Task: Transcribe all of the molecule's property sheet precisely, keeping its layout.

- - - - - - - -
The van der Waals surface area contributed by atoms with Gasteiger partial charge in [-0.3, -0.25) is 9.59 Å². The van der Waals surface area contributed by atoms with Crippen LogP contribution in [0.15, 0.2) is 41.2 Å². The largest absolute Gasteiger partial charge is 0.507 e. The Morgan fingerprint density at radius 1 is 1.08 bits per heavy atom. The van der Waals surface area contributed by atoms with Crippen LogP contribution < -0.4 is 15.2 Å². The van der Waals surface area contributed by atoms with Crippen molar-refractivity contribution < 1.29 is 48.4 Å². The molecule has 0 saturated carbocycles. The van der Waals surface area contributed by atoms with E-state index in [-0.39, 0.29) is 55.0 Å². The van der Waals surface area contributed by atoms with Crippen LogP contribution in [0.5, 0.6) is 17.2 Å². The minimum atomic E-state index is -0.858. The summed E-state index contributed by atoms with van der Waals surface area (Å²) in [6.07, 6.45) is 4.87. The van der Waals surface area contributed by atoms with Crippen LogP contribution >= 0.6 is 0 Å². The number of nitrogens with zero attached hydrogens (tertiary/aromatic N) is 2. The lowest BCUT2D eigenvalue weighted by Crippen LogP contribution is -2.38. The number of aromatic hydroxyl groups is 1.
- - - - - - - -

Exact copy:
The van der Waals surface area contributed by atoms with Gasteiger partial charge in [-0.3, -0.25) is 9.59 Å². The van der Waals surface area contributed by atoms with Crippen LogP contribution in [0.15, 0.2) is 41.2 Å². The largest absolute Gasteiger partial charge is 0.507 e. The Morgan fingerprint density at radius 1 is 1.08 bits per heavy atom. The van der Waals surface area contributed by atoms with Crippen LogP contribution < -0.4 is 15.2 Å². The van der Waals surface area contributed by atoms with Crippen molar-refractivity contribution < 1.29 is 48.4 Å². The molecule has 0 saturated carbocycles. The van der Waals surface area contributed by atoms with E-state index in [-0.39, 0.29) is 55.0 Å². The van der Waals surface area contributed by atoms with Crippen LogP contribution in [0.5, 0.6) is 17.2 Å². The minimum atomic E-state index is -0.858. The summed E-state index contributed by atoms with van der Waals surface area (Å²) in [6.07, 6.45) is 4.87. The van der Waals surface area contributed by atoms with Crippen LogP contribution >= 0.6 is 0 Å². The number of nitrogens with zero attached hydrogens (tertiary/aromatic N) is 2. The lowest BCUT2D eigenvalue weighted by Crippen LogP contribution is -2.38. The number of aromatic hydroxyl groups is 1.